Brands and organizations can rest on their laurels no longer. Even darlings of the media and Wall Street, such as Tesla, are prone to crises these days. Katie Paine looks at how Tesla and founder Elon Musk and the White House Correspondents’ Association handled recent crises.
Stories by Katie Paine
Katie Paine compares crises at Oxfam and KFC in her regular Image Patrol feature. In this edition she explores how transparency and even humor can be prime tactics for managing crisis.
Katie Paine takes a look at what’s ahead in 2018 and sees a sobering return to reality, with more realistic measurement leading the charge. She also sees more bots in our future as well as fewer choices for those companies seeking help with measurement.
Our regular crisis measurement guru Katie Paine considers crises of 2017 and selects the crisis of the year. Can you guess which brand has the dubious distinction? Hint, the brand was handed an awful situation, partly through its own negligence, and then sat on the situation for several weeks before announcing it to the public.
Facebook’s Mark Zuckerberg is eating crow as the situation with Russian ads on Facebook has amounted to more than the nonsense he called it initially. Equifax, of course, has committed nearly every error possible in terms of its early crisis management to its summer data breach. Katie Paine grades the two brands’ crisis response efforts.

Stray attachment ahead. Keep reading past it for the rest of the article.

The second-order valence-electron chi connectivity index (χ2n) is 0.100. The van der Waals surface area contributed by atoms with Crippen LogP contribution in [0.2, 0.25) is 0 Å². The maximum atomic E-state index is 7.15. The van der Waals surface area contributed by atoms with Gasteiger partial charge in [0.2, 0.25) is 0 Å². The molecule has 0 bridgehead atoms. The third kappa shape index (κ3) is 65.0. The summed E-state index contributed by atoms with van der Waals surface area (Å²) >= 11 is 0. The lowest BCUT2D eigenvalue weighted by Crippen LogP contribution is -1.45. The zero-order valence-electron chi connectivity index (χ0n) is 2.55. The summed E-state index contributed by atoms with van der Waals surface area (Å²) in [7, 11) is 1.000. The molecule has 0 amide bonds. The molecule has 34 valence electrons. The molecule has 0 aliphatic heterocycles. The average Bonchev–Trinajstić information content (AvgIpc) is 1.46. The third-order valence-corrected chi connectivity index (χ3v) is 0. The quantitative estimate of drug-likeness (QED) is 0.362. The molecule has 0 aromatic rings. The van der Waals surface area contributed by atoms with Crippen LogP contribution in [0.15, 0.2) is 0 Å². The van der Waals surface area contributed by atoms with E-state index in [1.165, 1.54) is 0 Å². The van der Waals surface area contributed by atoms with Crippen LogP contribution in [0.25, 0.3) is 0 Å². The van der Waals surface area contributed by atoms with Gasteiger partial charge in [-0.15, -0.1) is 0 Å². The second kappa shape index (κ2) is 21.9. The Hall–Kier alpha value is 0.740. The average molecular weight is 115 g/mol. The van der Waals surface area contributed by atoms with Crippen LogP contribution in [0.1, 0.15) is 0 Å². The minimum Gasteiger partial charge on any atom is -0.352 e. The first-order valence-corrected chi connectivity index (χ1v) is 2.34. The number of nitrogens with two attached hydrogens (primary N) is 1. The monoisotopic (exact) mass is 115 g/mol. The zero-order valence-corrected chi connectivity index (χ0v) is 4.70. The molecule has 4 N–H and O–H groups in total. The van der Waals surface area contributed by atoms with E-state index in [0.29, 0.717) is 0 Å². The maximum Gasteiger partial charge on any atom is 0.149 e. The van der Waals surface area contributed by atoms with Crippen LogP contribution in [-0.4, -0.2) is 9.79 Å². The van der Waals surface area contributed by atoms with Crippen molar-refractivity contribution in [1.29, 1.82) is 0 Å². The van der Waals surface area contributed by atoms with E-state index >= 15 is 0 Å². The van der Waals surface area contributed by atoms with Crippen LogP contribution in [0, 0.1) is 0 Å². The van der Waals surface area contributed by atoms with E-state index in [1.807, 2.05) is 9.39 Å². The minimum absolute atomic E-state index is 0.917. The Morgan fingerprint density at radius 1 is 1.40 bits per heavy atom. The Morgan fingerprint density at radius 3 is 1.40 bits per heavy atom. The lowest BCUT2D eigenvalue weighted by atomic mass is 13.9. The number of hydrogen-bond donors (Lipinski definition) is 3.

Katie Paine grades the crisis response of Merck, whose CEO took a stand against the President that eventually led to the downfall of two White House advisory groups, and Kapersky Lab, which whiffed when its integrity was questioned.
In her latest installment of Image Patrol, Katie Paine looks at how USA Gymnastics is handling its sexual scandal and contrasts it with Bell Pottinger’s mishandling of its crisis concerning an account from a South African company with ties to that country’s president.
You don’t have to look far to find examples of people and organizations screwing up. So as tempting as it may be to pile onto Uber’s woes or the latest airline mess, Katie Paine uses this edition of Image Patrol to look at the follow-up to crises. What you do is very important, but so is how you respond, ie, the way people and brands say they’re sorry – or don’t.
There were many examples last month of organizations screwing up and resulting in crises badly handled. We could have piled on PwC for the Oscars, but given that Hollywood obsessed about it for weeks, it was hard to find much more to say. And of course, we would have loved to weigh in on the great leggings-on-United kerfuffle clinging to Twitter as, well, leggings do. But frankly, in these times, all that seemed trivial compared to a couple of serious crises plaguing America’s military.
In today’s personality-driven culture, it’s sometimes hard to sort out whether it’s the guy at the top who causes a crisis or the culture he has created within the organization. Either way, most of the time, a crisis starts at the top. But in 2017, one could make the case that cultural and social norms are exerting a greater influence than the people in charge. The crises we’ll examine here, PewDiePie/Youtube/Disney/Google and Uber’s latest, we would argue, owe as much if not more to changing norms than to corporate leadership.